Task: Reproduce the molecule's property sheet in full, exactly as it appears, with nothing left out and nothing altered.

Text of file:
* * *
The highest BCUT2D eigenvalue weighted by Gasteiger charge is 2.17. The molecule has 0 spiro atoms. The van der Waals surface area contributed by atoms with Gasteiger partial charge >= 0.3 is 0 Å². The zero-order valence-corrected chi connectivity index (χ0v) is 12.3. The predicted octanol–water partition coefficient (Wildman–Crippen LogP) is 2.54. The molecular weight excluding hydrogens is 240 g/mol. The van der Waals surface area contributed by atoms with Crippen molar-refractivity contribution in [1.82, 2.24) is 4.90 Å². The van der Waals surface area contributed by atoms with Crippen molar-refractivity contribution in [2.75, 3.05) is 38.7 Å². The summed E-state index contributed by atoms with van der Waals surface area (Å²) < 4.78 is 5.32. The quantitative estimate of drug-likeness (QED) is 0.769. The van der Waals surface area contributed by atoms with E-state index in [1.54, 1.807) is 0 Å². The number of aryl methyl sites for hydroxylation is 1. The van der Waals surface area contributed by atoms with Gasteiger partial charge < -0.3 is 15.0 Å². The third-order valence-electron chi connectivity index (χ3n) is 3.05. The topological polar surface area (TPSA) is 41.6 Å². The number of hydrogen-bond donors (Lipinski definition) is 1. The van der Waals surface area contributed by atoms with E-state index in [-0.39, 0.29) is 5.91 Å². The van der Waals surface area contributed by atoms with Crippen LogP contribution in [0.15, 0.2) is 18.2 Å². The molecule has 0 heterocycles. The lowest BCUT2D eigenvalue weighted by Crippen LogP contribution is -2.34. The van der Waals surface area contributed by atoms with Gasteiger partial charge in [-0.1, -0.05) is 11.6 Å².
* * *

The highest BCUT2D eigenvalue weighted by Gasteiger charge is 2.17. The molecule has 0 spiro atoms. The van der Waals surface area contributed by atoms with Gasteiger partial charge >= 0.3 is 0 Å². The zero-order valence-corrected chi connectivity index (χ0v) is 12.3. The predicted octanol–water partition coefficient (Wildman–Crippen LogP) is 2.54. The molecular weight excluding hydrogens is 240 g/mol. The van der Waals surface area contributed by atoms with Crippen molar-refractivity contribution in [1.82, 2.24) is 4.90 Å². The van der Waals surface area contributed by atoms with Crippen molar-refractivity contribution in [2.75, 3.05) is 38.7 Å². The summed E-state index contributed by atoms with van der Waals surface area (Å²) < 4.78 is 5.32. The quantitative estimate of drug-likeness (QED) is 0.769. The van der Waals surface area contributed by atoms with E-state index in [1.54, 1.807) is 0 Å². The number of aryl methyl sites for hydroxylation is 1. The van der Waals surface area contributed by atoms with Gasteiger partial charge < -0.3 is 15.0 Å². The third-order valence-electron chi connectivity index (χ3n) is 3.05. The topological polar surface area (TPSA) is 41.6 Å². The number of hydrogen-bond donors (Lipinski definition) is 1. The van der Waals surface area contributed by atoms with E-state index in [-0.39, 0.29) is 5.91 Å². The van der Waals surface area contributed by atoms with Crippen LogP contribution in [0.15, 0.2) is 18.2 Å². The molecule has 0 heterocycles. The lowest BCUT2D eigenvalue weighted by Crippen LogP contribution is -2.34. The van der Waals surface area contributed by atoms with Gasteiger partial charge in [-0.1, -0.05) is 11.6 Å².